Deforestation and Climate Change
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Deforestation and Climate Change

Reducing Carbon Emissions from Deforestation and Forest Degradation

  • The Fondazione Eni Enrico Mattei series on Economics, the Environment and Sustainable Development

Edited by Valentina Bosetti and Ruben Lubowski

Deforestation and forest degradation have long been recognized as environmental problems, with concerns over conservation of natural habitats and biological diversity capturing both scientific and public attention. More recently, the debate over tropical forest conservation has radically shifted to the approximately fifteen percent of global greenhouse gas emissions that are caused by deforestation and forest degradation, and to the potential synergies from integrating forest management with climate change policies.
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Chapter 6: Incentives to Reduce Emissions from Deforestation: A Stock-Flow Approach with Target Reductions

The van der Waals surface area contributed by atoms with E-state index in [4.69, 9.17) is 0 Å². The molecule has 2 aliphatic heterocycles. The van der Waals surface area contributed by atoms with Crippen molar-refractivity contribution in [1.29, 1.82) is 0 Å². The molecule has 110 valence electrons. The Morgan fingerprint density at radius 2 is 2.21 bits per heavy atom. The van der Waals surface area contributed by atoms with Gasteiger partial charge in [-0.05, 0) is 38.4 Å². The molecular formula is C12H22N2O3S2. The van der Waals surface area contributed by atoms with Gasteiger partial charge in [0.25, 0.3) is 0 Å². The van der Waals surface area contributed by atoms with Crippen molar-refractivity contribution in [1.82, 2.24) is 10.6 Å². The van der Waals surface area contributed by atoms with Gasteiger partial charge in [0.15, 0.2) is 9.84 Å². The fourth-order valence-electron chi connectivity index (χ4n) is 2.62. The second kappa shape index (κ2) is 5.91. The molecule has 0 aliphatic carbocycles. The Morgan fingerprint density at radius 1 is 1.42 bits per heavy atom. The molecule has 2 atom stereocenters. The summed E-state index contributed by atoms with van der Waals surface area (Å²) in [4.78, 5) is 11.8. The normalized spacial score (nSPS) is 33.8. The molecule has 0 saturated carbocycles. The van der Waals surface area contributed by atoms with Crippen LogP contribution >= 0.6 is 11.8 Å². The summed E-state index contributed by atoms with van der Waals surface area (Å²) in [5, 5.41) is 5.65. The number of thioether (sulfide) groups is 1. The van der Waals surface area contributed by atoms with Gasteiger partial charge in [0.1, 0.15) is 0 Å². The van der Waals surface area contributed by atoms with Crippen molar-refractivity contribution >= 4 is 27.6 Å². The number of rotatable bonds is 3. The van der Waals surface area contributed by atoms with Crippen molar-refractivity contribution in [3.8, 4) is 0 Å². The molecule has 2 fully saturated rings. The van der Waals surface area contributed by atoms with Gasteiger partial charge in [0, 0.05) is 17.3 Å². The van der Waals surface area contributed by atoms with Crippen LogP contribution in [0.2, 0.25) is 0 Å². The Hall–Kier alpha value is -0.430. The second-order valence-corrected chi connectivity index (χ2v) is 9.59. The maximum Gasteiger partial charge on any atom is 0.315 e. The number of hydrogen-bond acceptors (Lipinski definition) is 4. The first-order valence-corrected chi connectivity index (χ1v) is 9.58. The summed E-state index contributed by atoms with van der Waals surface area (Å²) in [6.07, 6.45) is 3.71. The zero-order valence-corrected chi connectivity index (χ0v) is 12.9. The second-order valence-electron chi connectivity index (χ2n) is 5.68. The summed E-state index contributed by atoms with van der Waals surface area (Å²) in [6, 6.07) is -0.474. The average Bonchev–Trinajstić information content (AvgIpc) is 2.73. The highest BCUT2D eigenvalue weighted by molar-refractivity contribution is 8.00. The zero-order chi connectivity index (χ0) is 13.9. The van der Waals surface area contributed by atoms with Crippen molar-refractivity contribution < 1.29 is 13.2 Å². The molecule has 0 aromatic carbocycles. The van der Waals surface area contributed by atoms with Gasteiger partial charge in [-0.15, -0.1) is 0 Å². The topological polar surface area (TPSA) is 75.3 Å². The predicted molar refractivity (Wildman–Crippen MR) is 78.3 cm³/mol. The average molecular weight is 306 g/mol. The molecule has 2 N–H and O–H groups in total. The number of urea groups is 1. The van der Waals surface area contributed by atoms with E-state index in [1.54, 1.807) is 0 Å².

Andrea Cattaneo

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Deforestation and Climate Change 27/05/2010 11.42 Chap. 06 p. 93 6. Incentives to Reduce Emissions from Deforestation: A Stock-Flow Approach with Target Reductions Andrea Cattaneo 6.1 INTRODUCTION Reducing greenhouse gas emissions from deforestation and forest degradation has become widely recognized as an important option in the policy toolkit for mitigating climate change. In the process, the debate has shifted from whether to pursue the reduction of emissions from deforestation and forest degradation (REDD), to how to implement it, and the challenges involved. One of the challenges in the context of international negotiations is to determine the distribution of incentives among countries so that the system is cost-effective but at the same time provides incentives for all countries to reduce or not increase emissions, since participation in REDD will be voluntary. To this end, a central element of designing a system of positive incentives for REDD is determining a country’s reference level emissions. In proposed REDD designs, emissions reductions from participating countries would be measured relative to an agreed-upon reference level. Countries’ actual emissions from deforestation would then be monitored and verified. Any country whose actual level of emissions from deforestation is less than its reference level would be eligible to credit this difference as an emissions reduction achievement. These credits may be sold on the carbon market or be bought through a fund.1 There are a number of proposed methods for establishing such crediting reference levels and these proposals differ in terms of credits generated from REDD activities and in...

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